Chives are top of my list of easy-to-grow, versatile herbs. As well as being attractive to both humans and pollinators for their globular bright purple flowers, they're flavorsome, not too fussy about where you grow them, and are tough enough to cope with just about any weather conditions. My only complaint is that all of that lovely, oniony top growth dies back in winter.
When that happens I miss having those clumps of knee-high, pencil-thin green leaves available for last-minute dashes out to the herb garden or vegetable garden (I like it so much I grow it in both!) to gather some leaves to snip onto soups, sandwiches, baked potatoes, and more.
Fortunately there is a way to keep chives going for longer, and that's by 'forcing' them. Potting them up and moving them under cover encourages the plants to produce fresh shoots that can be repeat-harvested for much longer than if the plants were left outdoors.
Dividing Clumps of Chives
Bringing chives under cover for winter use is a good excuse to make some new plants for free, so instead of bringing the whole plant indoors, divide the clump instead. Chives can spread out and lose vigor over time, so dividing the plant every few years helps to keep it compact and productive too.
The best time to divide chives for forcing indoors is on a dry day in autumn when the soil is moist but not wet – it shouldn't stick to your boots. Lift the clump with a fork and shake off as much soil as possible. You'll find that, instead of being a single plant, chives are made up of clumps of elongated bulbs. Sometimes you can separate small clumps of chives into pieces using just your hands, but a hand fork (or even better, two hand forks placed back-to-back and forced apart) makes the job easier.
Replant one of the clusters of bulbs back into your garden to die back and rest over winter. This ensures that you will have a strong, established plant that's ready to be harvested next year from spring to fall, so you don't miss out on the great taste of fresh chives next year.
Pot up the other sections into pots of commercial potting soil, or use your own home-made potting blend. Cut back the existing tired foliage, and water well. Site them somewhere well-lit under cover – a cold frame, greenhouse, hoop house or even a sunny windowsill indoors are all fine. Keep an eye on their moisture levels, and make sure not to over-water.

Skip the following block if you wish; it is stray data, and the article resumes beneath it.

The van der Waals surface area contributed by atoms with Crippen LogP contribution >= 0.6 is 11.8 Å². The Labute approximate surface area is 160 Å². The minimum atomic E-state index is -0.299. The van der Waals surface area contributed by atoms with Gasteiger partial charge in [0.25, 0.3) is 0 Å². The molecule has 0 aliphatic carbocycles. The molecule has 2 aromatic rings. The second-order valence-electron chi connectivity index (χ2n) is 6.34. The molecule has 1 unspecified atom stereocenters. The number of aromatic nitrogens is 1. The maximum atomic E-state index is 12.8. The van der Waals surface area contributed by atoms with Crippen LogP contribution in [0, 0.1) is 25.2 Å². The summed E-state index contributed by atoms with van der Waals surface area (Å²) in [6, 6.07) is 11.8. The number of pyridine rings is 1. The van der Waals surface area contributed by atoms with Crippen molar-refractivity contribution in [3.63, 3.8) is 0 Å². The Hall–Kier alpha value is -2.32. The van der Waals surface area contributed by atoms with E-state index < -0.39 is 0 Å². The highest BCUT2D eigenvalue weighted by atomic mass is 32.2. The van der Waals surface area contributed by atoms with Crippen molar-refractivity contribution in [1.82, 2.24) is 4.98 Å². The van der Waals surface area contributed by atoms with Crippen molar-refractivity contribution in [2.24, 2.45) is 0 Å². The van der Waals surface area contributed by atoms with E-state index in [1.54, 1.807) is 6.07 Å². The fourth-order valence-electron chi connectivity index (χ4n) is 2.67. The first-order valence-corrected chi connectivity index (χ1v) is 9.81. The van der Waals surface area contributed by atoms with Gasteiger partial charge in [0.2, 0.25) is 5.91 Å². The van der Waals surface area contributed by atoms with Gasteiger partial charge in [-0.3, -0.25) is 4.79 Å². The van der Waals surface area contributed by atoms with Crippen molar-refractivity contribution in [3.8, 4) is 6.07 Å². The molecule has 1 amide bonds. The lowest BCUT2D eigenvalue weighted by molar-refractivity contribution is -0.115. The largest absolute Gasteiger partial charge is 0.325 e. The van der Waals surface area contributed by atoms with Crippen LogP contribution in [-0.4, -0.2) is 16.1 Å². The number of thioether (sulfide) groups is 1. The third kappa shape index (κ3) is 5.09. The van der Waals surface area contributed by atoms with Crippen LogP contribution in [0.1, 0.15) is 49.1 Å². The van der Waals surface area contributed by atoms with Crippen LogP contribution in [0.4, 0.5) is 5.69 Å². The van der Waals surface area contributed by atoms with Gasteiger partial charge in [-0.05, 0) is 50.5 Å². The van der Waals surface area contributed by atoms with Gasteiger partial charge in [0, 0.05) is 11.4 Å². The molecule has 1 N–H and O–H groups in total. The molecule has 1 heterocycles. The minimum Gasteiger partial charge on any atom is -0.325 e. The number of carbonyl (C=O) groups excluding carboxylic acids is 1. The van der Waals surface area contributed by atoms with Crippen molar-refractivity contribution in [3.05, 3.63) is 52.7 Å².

Your chives will soon sprout new leaves. Once the new shoots have reached about 10cm (4in) tall, start harvesting and keep doing this to ensure a continuous supply.
It is possible to continue harvesting the plants all winter, although this is by no means guaranteed – but at the very least you should be able to extend your growing season by a couple of months. To extend the season further, you can also freeze the leaves and just snap off what you need at any time.
Being in active growth when they would normally be dormant is exhausting for plants however, so next year give your forced chives a rest from being harvested. If you've replanted one of the clumps as recommended above, you'll still have a good supply over the summer.
It's not just chives that can be treated this way – other perennial herbs such as mint and French tarragon can also be forced for continued use during the winter months.
What to do with the new plants once spring arrives? If you've got the space, you can plant them in the ground or in containers in your garden – chives are ideal for any garden as they will grow in sun or partial shade, and while they prefer rich soils they will cope well with poorer ones, too.
Chives are ideal for growing next to the vegetable garden as bees and other insects are drawn to the purple flowers, or you can use them as low edging for beds or paths in the cottage garden style.
Alternatively, why not give extra plants away to friends and relatives? Thanks to the plant's good looks and easy-going nature, I've rarely had the offer of free chives refused!
By Ann Marie Hendry.